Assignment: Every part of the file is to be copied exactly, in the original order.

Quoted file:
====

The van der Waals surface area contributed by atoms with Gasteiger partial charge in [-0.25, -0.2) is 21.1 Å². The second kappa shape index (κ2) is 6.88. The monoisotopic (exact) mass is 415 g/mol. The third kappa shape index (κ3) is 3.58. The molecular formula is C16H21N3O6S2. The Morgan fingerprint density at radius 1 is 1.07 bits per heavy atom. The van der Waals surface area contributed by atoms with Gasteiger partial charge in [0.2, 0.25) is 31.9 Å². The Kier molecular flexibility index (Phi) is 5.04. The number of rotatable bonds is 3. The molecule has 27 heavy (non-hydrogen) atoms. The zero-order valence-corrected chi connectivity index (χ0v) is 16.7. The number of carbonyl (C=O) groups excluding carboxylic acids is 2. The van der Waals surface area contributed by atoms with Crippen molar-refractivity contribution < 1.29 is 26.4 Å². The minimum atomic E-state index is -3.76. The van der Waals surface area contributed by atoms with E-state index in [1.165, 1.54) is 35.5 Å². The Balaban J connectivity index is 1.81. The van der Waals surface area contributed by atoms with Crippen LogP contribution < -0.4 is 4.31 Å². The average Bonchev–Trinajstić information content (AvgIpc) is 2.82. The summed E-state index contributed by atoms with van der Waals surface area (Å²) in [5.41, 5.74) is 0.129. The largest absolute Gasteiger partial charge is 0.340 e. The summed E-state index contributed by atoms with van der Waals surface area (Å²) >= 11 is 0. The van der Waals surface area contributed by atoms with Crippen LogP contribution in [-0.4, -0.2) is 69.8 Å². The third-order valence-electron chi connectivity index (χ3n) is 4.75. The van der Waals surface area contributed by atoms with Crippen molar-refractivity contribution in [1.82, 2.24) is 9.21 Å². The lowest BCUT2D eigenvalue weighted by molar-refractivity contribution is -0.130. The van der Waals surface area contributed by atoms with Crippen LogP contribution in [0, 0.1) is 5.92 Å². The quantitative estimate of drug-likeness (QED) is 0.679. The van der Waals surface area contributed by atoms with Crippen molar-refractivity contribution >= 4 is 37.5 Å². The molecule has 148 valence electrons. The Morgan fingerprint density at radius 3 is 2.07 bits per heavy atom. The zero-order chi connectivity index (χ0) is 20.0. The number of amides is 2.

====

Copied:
The van der Waals surface area contributed by atoms with Gasteiger partial charge in [-0.25, -0.2) is 21.1 Å². The second kappa shape index (κ2) is 6.88. The monoisotopic (exact) mass is 415 g/mol. The third kappa shape index (κ3) is 3.58. The molecular formula is C16H21N3O6S2. The Morgan fingerprint density at radius 1 is 1.07 bits per heavy atom. The van der Waals surface area contributed by atoms with Gasteiger partial charge in [0.2, 0.25) is 31.9 Å². The Kier molecular flexibility index (Phi) is 5.04. The number of rotatable bonds is 3. The molecule has 27 heavy (non-hydrogen) atoms. The zero-order valence-corrected chi connectivity index (χ0v) is 16.7. The number of carbonyl (C=O) groups excluding carboxylic acids is 2. The van der Waals surface area contributed by atoms with Crippen molar-refractivity contribution < 1.29 is 26.4 Å². The minimum atomic E-state index is -3.76. The van der Waals surface area contributed by atoms with E-state index in [1.165, 1.54) is 35.5 Å². The Balaban J connectivity index is 1.81. The van der Waals surface area contributed by atoms with Crippen LogP contribution < -0.4 is 4.31 Å². The average Bonchev–Trinajstić information content (AvgIpc) is 2.82. The summed E-state index contributed by atoms with van der Waals surface area (Å²) in [5.41, 5.74) is 0.129. The largest absolute Gasteiger partial charge is 0.340 e. The summed E-state index contributed by atoms with van der Waals surface area (Å²) >= 11 is 0. The van der Waals surface area contributed by atoms with Crippen LogP contribution in [-0.4, -0.2) is 69.8 Å². The third-order valence-electron chi connectivity index (χ3n) is 4.75. The van der Waals surface area contributed by atoms with Crippen molar-refractivity contribution in [1.82, 2.24) is 9.21 Å². The lowest BCUT2D eigenvalue weighted by molar-refractivity contribution is -0.130. The van der Waals surface area contributed by atoms with Crippen LogP contribution in [0, 0.1) is 5.92 Å². The quantitative estimate of drug-likeness (QED) is 0.679. The van der Waals surface area contributed by atoms with Crippen molar-refractivity contribution >= 4 is 37.5 Å². The molecule has 148 valence electrons. The Morgan fingerprint density at radius 3 is 2.07 bits per heavy atom. The zero-order chi connectivity index (χ0) is 20.0. The number of amides is 2.